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Mon, Dec

Prez Akufo-Addo presents letters of credence to eight envoys, Honours veteran career diplomat

President Nana Addo Dankwa Akufo-Addo with envoys and commissioners after the ceremony

Ghana has for the first time in its diplomatic history opened formal diplomatic missions in the Islamic States of Kuwait and Qatar.

President Nana Addo Dankwa Akufo-Addo announced this at the Flagstaff House on Wednesday when he presented letters of credence to eight envoys, including the two for the new missions in Kuwait and Qatar.

The ambassadors-designate for the two new missions are Mr Yahaya Iddi Ahmed-Rufai and Mr Emmanuel Enos, respectively.

The President said Ghana was establishing diplomatic missions in those countries for the first time and asked the Ghanaian envoys to work to cement the relations between Ghana and the two countries.

Other ambassadors-designate

The other ambassadors-designate are Mr Francis Abakah, Sierra Leone; Mr Ernest-Burke Asare-Asiedu, Liberia, and Mrs Hannah Ama Nyarko, Israel.

The rest are Mr Joseph Kwaku Antwi, the Democratic Republic of Congo; Mrs Perpetua O. Dufu, Angola, and Mr Sayuti Yahaya Addi, Iran.

President Akufo-Addo said the eight had been carefully chosen and they were eminently fit to represent the country’s interest in the areas they had been posted to.

He added that those who had been selected were career foreign service men and women who had served diligently and risen to the pinnacle of their career.

The President recounted that as a veteran in the foreign service, having served as a Minister of Foreign Affairs under the Presidency of former President John Agyekum Kufuor, he had had a personal encounter with them and could count on their mettle.

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Three-fold roles

He said their roles were threefold — diplomatic, ceremonial and administrative — and reminded them that in all of these, they had the onerous responsibility to promote and project Ghana’s image.

“You represent a country that is regarded as one of the stable on the African continent; a beacon of democracy which is governed by the rule of law, respect for individual liberty, human rights and the principles of democratic accountability,” the President said.

He reminded them that they were the most visible image of Ghana in the countries they were being posted to and advised that in all their actions they ought to jealously guard the country’s image.

President Akufo-Addo re-echoed the call that his government had made it a policy to seek more private sector equity financing for the country’s infrastructural projects rather than the resort to borrowing.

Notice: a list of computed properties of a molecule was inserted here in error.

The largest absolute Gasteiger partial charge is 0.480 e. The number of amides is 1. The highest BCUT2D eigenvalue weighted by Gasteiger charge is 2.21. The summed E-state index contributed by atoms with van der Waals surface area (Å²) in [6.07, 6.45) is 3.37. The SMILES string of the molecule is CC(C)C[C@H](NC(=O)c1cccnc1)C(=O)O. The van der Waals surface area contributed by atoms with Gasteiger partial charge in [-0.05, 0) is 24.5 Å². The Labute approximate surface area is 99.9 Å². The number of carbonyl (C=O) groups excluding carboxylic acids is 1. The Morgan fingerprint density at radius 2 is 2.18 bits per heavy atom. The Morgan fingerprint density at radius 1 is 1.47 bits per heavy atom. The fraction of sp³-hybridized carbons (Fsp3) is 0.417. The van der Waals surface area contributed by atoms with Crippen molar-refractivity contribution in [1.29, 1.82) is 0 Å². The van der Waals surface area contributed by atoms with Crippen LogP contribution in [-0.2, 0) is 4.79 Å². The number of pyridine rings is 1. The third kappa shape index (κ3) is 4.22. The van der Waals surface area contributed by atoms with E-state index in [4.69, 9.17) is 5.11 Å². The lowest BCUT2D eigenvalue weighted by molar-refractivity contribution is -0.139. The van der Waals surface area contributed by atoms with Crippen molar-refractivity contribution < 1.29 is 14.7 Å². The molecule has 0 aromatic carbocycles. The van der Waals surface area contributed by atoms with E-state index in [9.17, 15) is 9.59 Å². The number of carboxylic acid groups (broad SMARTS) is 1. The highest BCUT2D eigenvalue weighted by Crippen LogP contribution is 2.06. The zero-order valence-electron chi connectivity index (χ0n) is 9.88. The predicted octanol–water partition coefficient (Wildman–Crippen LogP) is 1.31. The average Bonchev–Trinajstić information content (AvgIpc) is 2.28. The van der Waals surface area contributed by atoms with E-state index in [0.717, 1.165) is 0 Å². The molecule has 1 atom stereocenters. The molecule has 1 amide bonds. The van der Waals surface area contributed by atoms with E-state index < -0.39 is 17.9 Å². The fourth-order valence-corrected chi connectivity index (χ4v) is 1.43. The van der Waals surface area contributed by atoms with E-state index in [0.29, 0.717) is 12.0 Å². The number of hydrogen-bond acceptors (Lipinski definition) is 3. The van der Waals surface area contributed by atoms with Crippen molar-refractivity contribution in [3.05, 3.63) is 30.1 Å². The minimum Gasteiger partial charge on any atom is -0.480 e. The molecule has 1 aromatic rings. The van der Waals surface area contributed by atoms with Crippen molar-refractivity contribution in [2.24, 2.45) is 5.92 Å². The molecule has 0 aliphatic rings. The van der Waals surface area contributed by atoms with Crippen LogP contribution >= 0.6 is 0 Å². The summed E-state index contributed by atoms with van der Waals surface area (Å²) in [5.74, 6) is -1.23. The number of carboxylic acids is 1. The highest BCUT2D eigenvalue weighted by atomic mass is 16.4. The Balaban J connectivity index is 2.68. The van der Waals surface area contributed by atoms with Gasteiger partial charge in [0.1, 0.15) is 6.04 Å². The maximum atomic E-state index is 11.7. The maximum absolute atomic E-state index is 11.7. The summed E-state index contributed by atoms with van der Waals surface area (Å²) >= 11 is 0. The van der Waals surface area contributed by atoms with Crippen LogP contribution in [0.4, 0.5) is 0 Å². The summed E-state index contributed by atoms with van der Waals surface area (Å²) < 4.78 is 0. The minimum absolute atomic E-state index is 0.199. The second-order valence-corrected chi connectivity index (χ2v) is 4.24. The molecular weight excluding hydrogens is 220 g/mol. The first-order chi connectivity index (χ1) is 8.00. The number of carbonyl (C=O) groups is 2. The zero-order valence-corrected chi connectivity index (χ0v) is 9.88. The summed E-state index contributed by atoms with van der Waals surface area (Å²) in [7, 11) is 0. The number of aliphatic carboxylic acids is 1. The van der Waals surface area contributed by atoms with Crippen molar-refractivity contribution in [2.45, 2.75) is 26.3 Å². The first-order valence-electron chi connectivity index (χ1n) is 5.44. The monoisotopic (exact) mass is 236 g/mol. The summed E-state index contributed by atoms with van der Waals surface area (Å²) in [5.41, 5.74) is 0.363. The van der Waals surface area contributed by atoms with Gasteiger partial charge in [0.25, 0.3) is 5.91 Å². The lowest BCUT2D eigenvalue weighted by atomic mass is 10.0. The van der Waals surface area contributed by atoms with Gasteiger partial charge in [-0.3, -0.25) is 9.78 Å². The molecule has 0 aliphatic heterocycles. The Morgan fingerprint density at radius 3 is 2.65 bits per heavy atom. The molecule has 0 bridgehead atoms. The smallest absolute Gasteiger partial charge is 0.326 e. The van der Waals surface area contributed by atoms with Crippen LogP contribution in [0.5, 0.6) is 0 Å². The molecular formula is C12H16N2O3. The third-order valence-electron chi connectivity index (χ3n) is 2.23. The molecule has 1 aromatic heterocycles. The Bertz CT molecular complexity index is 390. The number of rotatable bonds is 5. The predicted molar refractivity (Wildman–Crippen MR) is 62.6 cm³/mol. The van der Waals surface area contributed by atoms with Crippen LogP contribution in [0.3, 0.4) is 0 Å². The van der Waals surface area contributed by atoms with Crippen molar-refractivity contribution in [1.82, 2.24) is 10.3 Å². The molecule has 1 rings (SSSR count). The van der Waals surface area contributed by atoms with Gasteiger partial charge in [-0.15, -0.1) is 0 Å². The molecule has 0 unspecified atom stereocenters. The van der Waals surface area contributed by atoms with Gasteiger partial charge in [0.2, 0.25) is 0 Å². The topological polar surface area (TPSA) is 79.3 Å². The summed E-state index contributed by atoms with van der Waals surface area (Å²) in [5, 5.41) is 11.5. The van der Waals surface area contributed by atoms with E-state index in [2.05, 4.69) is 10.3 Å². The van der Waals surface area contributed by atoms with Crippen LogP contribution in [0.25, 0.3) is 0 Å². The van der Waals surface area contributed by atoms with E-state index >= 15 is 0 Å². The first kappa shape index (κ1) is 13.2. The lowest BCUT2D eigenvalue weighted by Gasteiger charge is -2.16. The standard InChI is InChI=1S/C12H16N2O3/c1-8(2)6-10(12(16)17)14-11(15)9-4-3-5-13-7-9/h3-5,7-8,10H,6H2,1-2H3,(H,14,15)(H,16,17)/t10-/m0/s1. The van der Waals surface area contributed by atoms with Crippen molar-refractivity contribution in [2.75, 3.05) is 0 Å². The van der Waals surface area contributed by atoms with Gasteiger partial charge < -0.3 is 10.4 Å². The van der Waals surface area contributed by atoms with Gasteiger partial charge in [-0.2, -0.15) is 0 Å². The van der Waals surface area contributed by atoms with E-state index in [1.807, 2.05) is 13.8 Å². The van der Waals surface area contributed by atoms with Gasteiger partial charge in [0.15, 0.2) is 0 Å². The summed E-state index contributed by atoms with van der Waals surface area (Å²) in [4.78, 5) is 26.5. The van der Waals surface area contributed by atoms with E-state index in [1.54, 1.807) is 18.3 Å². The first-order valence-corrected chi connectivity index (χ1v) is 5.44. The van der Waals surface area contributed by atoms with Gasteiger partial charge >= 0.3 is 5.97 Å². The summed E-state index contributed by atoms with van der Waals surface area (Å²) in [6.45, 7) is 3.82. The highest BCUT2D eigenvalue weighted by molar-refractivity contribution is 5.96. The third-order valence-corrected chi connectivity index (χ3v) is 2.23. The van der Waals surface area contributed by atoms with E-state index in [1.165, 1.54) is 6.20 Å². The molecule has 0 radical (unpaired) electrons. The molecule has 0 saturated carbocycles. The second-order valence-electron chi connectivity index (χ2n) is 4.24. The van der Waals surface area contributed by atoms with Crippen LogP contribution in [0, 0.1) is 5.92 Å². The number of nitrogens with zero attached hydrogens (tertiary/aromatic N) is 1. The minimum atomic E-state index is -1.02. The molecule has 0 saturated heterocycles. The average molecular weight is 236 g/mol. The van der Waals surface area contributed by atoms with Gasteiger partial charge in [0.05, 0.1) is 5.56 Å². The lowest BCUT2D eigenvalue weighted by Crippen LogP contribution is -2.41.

That situation, he said, had led to the ballooning of the country’s debt stock and pointed out that it meant that they had to become the drivers of investment to Ghana, as the chief promoters of Ghana’s commercial interests in the countries they had been sent to.

“Promoting Ghana means working closely with our ministries and agencies back home whose duties are to generate investment in the country”, he added.

The President urged them to always remember the flagship programmes of the government, such as the “Planting for Food and Jobs and one district, one factory.

He added that the aim of the government was to shift focus from a tax-based and raw material exporting economy to one that was predicated on manufacturing and industrialisation.

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Respect staff of missions

The President advised the envoys to respect staff of the missions abroad who were well-nuanced in the environs of the host country and work closely with them in actualising their set targets.

He said Ghana had long-standing relations with the countries they were being sent to and that their responsibility was to work assiduously at deepening the already existing relationships and finding new ways of co-operation that would be mutually beneficial.

“In doing so, you will recall at all times our objectives to build a Ghana beyond aid; a Ghana which has a system of government free of corruption and which is self-reliant and exploiting all its resources with hard work, enterprise and creativity to build a free, prosperous Ghana of the dreams of the founding fathers of our nation,” he stressed.

He reminded the envoys that Ghanaians had placed their hope of a better life in them and that they could not afford to fail the nation.

President Akufo-Addo congratulating Mr E. M. Debrah (2nd right), a former Diplomat at the Flagstaff House in Accra, after honouring him
President Akufo-Addo congratulating Mr E. M. Debrah (2nd right), a former Diplomat at the Flagstaff House in Accra, after honouring him

President honours Mr E. M. Debrah

In a related development, President Akufo-Addo has decorated a retired career Foreign Service professional, Mr E. M. Debrah, for his outstanding contribution to the establishment of a robust and internationally appealing foreign service for the country.

He was part of the first 10 people who were recruited into the service in 1955 and served in a number of foreign missions. Mr Debrah facilitated the signing of the OAU Charter, one of his topmost achievements

He was also instrumental in the setting up of the country’s missions in Botswana, Lesotho, South Africa and Mozambique.

The President, in a citation, eulogised Mr Debrah for the selfless role and sacrifices he made that led to the current envious status of Ghana’s Foreign Service.

He was a one-time secretary to Cabinet and head of the civil service. From 2006 till now, Mr Debrah has remained a consultant to the Ministry of Foreign Affairs.

Mr Debrah, in his remarks, said at the time of his enlistment into the service, there were nine others but added that he was the only one alive currently.

For him, it is gratifying to have rendered service to Ghana in a selfless manner and “that is the hallmark of every true citizen.”